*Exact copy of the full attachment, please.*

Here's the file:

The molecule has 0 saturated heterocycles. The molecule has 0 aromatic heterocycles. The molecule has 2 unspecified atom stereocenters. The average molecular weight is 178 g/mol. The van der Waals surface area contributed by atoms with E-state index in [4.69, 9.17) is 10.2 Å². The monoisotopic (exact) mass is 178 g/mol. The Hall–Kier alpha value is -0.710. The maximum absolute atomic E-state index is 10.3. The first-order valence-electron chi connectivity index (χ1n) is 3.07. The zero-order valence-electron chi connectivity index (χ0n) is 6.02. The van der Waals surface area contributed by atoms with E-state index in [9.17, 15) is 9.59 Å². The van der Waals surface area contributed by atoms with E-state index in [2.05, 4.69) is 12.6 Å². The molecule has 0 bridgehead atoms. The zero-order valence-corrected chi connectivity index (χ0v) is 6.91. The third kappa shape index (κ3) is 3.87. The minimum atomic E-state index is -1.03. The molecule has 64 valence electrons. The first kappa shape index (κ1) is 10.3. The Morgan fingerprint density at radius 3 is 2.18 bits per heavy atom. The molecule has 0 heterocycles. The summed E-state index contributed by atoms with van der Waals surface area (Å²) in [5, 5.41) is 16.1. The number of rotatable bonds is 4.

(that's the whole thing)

The molecule has 0 saturated heterocycles. The molecule has 0 aromatic heterocycles. The molecule has 2 unspecified atom stereocenters. The average molecular weight is 178 g/mol. The van der Waals surface area contributed by atoms with E-state index in [4.69, 9.17) is 10.2 Å². The monoisotopic (exact) mass is 178 g/mol. The Hall–Kier alpha value is -0.710. The maximum absolute atomic E-state index is 10.3. The first-order valence-electron chi connectivity index (χ1n) is 3.07. The zero-order valence-electron chi connectivity index (χ0n) is 6.02. The van der Waals surface area contributed by atoms with E-state index in [9.17, 15) is 9.59 Å². The van der Waals surface area contributed by atoms with E-state index in [2.05, 4.69) is 12.6 Å². The molecule has 0 bridgehead atoms. The zero-order valence-corrected chi connectivity index (χ0v) is 6.91. The third kappa shape index (κ3) is 3.87. The minimum atomic E-state index is -1.03. The molecule has 64 valence electrons. The first kappa shape index (κ1) is 10.3. The Morgan fingerprint density at radius 3 is 2.18 bits per heavy atom. The molecule has 0 heterocycles. The summed E-state index contributed by atoms with van der Waals surface area (Å²) in [5, 5.41) is 16.1. The number of rotatable bonds is 4.